Accession talks with #Albania and #NorthMacedonia sharpens focus on EU solidarity

| March 27, 2020 | 0 Comments

By Guest contributor

Whilst public policy news continues to be dominated by the social and economic effects of the Chinese Covid 19 virus – the Council has found time to make great progress in respect of the enlargement of the EU to embrace the countries of Albania and North Macedonia – writes Dr. Vladimir Krulj

EU Member states agreed earlier this week to give the green light to open EU accession talks with Northern Macedonia and Albania. The way they did it was also exceptional, by written procedure having regard to the present health situation affecting Europe and the rest of the world.

It is interesting to note that Northern Macedonia started discussions with EU before Croatia did. However complications with the dispute with Greece over the country’s name caused endless delays, until finally an unprecedented move in 2018 by the then Prime Minister to change the country’s name opened the door for progress with talks.

In the case of Albania there were difficulties with the rule of law, anti-corruption efforts, criminality, freedom speech and protection of human rights which led Denmark and the Netherlands to block the opening of accession talks last November – against the recommendations of the European Commission.

On the other hand Croatia did its best to lobby for those two countries to open negotiations with the EU. This was important not only for the Euroatlantic movement now spreading among the majority of the countries in the region but also to counter the influence from Russia, China and Turkey.

It is extremely important and encouraging to see how other neighbouring countries from the Region, Serbia and Montenegro who are already candidate countries supported the efforts of Croatia and other EU countries to open accession talks with Northern Macedonia and Albania.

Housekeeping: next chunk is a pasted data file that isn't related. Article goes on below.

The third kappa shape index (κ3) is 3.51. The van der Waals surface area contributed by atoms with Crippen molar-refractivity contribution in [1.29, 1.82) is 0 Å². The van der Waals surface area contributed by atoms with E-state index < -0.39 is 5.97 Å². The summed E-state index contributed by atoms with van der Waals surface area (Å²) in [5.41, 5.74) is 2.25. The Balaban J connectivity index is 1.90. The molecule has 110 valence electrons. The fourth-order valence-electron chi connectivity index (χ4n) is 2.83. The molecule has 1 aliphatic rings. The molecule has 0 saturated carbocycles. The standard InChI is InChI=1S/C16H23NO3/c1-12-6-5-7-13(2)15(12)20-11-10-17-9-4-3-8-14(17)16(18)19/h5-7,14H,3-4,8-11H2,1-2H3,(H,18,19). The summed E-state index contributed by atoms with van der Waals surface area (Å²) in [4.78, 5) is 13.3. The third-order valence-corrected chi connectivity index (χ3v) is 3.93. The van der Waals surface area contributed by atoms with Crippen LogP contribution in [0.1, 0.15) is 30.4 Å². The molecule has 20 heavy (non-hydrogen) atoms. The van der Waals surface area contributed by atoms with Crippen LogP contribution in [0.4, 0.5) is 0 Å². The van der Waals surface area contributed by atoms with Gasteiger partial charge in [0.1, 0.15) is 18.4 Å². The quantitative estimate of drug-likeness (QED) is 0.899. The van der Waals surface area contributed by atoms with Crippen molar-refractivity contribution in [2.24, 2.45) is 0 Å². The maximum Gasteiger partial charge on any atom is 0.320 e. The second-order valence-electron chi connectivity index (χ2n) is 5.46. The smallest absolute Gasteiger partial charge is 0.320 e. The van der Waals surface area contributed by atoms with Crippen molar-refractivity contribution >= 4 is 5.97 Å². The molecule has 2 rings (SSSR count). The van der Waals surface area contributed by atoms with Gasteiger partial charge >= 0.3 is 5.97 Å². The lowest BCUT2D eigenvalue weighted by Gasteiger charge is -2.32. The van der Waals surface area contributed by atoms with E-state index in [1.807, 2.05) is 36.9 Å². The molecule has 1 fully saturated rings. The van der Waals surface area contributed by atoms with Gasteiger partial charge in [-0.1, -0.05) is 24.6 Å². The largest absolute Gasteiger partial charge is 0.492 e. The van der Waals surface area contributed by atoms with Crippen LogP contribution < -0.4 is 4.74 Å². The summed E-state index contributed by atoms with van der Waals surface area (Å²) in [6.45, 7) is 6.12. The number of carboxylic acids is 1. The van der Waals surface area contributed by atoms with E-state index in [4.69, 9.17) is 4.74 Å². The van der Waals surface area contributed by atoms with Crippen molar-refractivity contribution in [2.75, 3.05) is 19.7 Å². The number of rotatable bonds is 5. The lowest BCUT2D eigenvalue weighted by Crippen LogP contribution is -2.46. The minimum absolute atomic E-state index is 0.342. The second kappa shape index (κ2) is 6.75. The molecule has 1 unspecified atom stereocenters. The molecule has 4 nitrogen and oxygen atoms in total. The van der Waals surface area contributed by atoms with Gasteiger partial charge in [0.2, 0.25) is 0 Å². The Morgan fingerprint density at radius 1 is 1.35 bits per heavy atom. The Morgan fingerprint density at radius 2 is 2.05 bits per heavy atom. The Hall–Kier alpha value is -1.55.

President Aleksandar Vu�ić of Serbia and Prime Minister Edi Rama of Albania have already held discussions about the idea of a “mini Schengen� which will enable an easier exchange of goods, people, services and capital, hence making the economy and everyday living of the people from the region easer. Despite being heavily criticised by some analysts this initiative at least also demonstrates the good intention to put bad memories from the past firmly behind them and to look to the future of constructive regional cooperation.

It is imperative that all societies in candidate countries for EU membership truly embrace the core values of the EU. But the challenge this presents should not be underestimated. The situation regarding the rule of law, freedom of the press, respect for human rights and civil liberties today presents serious obstacles to the majority if not all candidate countries on their path towards the EU.

On the other hand, it is fair to say that for the EU it seems that acceptance of core values represents just one side of the problem. Another more challenging part of the equation is how to embed those values in society and maintain respect for them.

Examples of how democratic institutions operate today in Hungary, Poland and to a certain extent even in Croatia is, rather worrying if not to say deplorable. It seems that the EU must focus on strengthening the role of democratic institutions and implement mechanisms to remove obstacles to their efficient operation.

One may think that President Macron referred to this point in particular when he was addressing the future of the EU. Today more than ever the key issue is solidarity. Giving Northern Macedonia and Albania the chance to open EU accession talks offers a promising new starting point.

The author, Dr. Vladimir Krulj, is an Economic Fellow at the Institute of Economic Affairs (IEA), London.

Source:: EU Reporter Feed

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